Fair Work Australia – Action Over Contractor
A recent court case, involving Fair Work Australia and a business, has highlighted the necessity for businesses to be very careful, relative to the classification of people who work for the business. There are legal implications if classifications are incorrect.
The employment relationship revolves around 'control'. In a normal employer-employee relationship, the employer has the ability to control how work is done by the worker.
The type of relationship with an independent contractor, is that the business principal will not have 'total control' over the work being undertaken by an independent contractor. The contractor is responsible for his/her own performance, and the supply of tools, equipment, devices and materials to the job site.
Another very important test, as to whether a worker is an employee or a contractor, is how 'prominent' the worker figures in the organisational chart/structure for the business. If the person is branded as part of the organisation, it would probably be difficult to argue that the person is not an employee. If they are a contractor, they should be retaining their own identity.
Some years ago, the Australian Taxation Office introduced an 80% rule, as a way of trying to regulate the deductions for PAYG tax, but that is not the prime determination of Fair Work Australia.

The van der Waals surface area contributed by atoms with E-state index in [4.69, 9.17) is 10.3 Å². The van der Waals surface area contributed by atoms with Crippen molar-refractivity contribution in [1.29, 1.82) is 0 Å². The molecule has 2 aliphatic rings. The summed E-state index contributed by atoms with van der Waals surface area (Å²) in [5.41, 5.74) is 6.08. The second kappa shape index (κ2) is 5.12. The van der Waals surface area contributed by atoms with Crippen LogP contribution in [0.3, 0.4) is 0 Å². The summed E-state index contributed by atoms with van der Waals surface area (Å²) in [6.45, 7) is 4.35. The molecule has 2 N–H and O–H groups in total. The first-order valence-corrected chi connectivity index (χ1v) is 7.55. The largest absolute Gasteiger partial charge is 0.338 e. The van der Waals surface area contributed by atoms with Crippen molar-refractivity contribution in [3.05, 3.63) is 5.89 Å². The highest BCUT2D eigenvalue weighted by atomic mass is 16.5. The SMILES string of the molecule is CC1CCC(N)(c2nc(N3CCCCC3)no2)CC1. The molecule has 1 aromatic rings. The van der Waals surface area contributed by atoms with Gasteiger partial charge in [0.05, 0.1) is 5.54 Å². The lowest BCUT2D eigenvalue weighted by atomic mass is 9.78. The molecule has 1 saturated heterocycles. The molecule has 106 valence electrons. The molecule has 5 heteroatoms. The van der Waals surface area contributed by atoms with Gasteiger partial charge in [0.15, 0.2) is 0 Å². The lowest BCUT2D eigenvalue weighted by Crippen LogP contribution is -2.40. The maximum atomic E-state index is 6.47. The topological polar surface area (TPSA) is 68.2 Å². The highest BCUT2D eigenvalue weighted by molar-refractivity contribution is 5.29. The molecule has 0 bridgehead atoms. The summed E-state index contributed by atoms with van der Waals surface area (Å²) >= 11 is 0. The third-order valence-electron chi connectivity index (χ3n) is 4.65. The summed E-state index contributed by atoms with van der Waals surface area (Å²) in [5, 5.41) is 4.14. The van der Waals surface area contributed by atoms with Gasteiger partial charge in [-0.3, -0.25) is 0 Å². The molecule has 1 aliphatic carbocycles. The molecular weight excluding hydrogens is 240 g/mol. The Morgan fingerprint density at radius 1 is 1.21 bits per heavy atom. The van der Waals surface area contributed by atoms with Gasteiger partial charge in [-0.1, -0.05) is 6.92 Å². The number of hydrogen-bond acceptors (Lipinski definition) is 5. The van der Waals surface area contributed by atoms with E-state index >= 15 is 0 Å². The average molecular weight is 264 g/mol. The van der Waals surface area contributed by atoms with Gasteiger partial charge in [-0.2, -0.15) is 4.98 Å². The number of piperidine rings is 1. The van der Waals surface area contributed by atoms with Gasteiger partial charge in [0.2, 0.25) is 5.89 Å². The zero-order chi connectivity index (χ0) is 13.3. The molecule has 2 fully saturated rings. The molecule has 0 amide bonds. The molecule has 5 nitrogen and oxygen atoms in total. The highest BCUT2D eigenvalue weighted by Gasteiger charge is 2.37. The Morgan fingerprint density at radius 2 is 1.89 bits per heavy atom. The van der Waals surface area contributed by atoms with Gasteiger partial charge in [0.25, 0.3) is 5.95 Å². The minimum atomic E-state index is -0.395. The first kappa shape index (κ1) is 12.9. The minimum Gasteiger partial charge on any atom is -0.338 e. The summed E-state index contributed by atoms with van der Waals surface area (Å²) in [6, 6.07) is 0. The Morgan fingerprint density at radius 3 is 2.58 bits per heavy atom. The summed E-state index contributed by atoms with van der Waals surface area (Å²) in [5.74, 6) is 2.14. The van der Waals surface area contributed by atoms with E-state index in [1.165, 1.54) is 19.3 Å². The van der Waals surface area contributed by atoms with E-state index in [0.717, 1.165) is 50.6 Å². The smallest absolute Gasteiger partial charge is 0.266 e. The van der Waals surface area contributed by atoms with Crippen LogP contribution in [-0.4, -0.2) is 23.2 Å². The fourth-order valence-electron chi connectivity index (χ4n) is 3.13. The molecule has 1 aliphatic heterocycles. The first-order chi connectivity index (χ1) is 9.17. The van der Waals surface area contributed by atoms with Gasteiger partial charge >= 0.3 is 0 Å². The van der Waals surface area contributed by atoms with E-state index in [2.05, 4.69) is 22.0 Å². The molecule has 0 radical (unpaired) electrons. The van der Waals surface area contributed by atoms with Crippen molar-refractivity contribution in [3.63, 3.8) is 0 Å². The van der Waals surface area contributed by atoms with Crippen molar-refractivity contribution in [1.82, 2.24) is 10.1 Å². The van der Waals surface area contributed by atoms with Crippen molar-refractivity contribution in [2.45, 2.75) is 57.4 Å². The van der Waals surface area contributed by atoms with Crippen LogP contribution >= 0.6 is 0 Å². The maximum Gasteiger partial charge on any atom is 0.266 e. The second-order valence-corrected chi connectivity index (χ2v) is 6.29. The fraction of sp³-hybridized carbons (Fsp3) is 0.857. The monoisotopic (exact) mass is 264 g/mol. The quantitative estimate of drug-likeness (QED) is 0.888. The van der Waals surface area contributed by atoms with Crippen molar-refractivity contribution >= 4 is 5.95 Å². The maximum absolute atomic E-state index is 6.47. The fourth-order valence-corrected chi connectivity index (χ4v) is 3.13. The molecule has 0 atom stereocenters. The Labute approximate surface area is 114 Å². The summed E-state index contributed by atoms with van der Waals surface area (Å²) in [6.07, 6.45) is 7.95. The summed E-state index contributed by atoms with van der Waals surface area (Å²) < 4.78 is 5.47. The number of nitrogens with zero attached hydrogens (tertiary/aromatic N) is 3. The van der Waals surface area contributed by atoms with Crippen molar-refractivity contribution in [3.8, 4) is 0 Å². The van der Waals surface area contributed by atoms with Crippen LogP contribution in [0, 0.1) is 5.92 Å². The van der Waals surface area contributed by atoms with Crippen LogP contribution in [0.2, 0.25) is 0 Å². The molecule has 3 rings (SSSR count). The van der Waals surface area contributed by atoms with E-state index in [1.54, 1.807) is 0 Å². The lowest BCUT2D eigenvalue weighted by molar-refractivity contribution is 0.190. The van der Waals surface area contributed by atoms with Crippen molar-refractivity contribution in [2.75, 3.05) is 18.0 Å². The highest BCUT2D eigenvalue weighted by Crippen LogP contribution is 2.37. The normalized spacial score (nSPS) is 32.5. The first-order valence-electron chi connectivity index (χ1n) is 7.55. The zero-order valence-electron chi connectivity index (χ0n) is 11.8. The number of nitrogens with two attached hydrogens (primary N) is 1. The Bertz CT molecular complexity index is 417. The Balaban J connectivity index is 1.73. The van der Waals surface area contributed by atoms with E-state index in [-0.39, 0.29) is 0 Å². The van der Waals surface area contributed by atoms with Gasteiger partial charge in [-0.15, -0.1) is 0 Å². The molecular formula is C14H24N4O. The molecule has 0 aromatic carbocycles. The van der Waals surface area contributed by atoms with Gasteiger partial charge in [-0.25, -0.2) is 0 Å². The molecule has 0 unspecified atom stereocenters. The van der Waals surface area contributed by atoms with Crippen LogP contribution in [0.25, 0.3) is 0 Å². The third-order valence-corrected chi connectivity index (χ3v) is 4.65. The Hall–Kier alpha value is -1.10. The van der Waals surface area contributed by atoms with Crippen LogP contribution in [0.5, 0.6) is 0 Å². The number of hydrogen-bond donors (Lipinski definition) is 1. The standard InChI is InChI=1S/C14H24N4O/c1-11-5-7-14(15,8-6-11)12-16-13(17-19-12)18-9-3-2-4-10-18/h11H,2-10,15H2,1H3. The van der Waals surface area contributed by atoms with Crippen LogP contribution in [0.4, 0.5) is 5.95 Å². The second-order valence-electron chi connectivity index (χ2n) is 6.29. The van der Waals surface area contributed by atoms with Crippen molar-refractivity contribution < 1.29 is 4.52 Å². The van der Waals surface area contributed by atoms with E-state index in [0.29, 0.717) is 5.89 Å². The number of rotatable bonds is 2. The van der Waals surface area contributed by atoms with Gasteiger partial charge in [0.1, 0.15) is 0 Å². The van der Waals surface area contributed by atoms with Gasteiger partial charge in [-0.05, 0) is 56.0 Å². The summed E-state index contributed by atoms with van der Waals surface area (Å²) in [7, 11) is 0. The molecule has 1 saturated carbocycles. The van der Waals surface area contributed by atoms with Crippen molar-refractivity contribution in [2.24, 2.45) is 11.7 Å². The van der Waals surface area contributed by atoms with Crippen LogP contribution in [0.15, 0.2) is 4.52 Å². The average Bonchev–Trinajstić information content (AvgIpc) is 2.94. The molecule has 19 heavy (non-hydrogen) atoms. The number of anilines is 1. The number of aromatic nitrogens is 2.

In a recent court case, the Fair Work Ombudsman claimed a 'sham contract'. The Ombudsman claimed the 'people' were employees and not contractors.
Fair Work Australia has the right to prosecute 'employers', and they did so in this case, on the basis that Fair Work Australia alleged the persons were not contractors and that they were employees. The court found that the 'people' were not contractors but employees, and fined the business $170,000, and the company director who was responsible for the engagement of the persons, $28,000.
Fair Work Australia targets various industries from time to time, and may demand to see employment records. Complaints can also be made to Fair Work Australia by disgruntled employees, past or present.
The message in this case is, employers need to be very careful in hiring people who are going to be regularly involved with the business, and who will be accepting directions from the business' management relating to the performance of their duties. Management should ensure that proper systems are in place, to ensure that a potentially 'dubious engagement' is referred to senior management before being finalised. Questions might relate to:
• The 'person's' estimated working hours per week.
• The control and reporting obligations of the 'person'.
If the 'person' is being engaged on similar terms and conditions to those which relate to a 'normal employee', then senior management should seriously consider whether it's worth the risk to engage someone as a 'contractor'.
The employer could also face action from the Australian Taxation Office, because PAYG tax has not been deducted, and superannuation has not been paid. This is a real area of 'risk management' for businesses. It is advisable that, any person engaged under independent contractor agreements, should be reviewed every six months, to ensure the engagement process is appropriate for the work being undertaken by the 'person' during that time.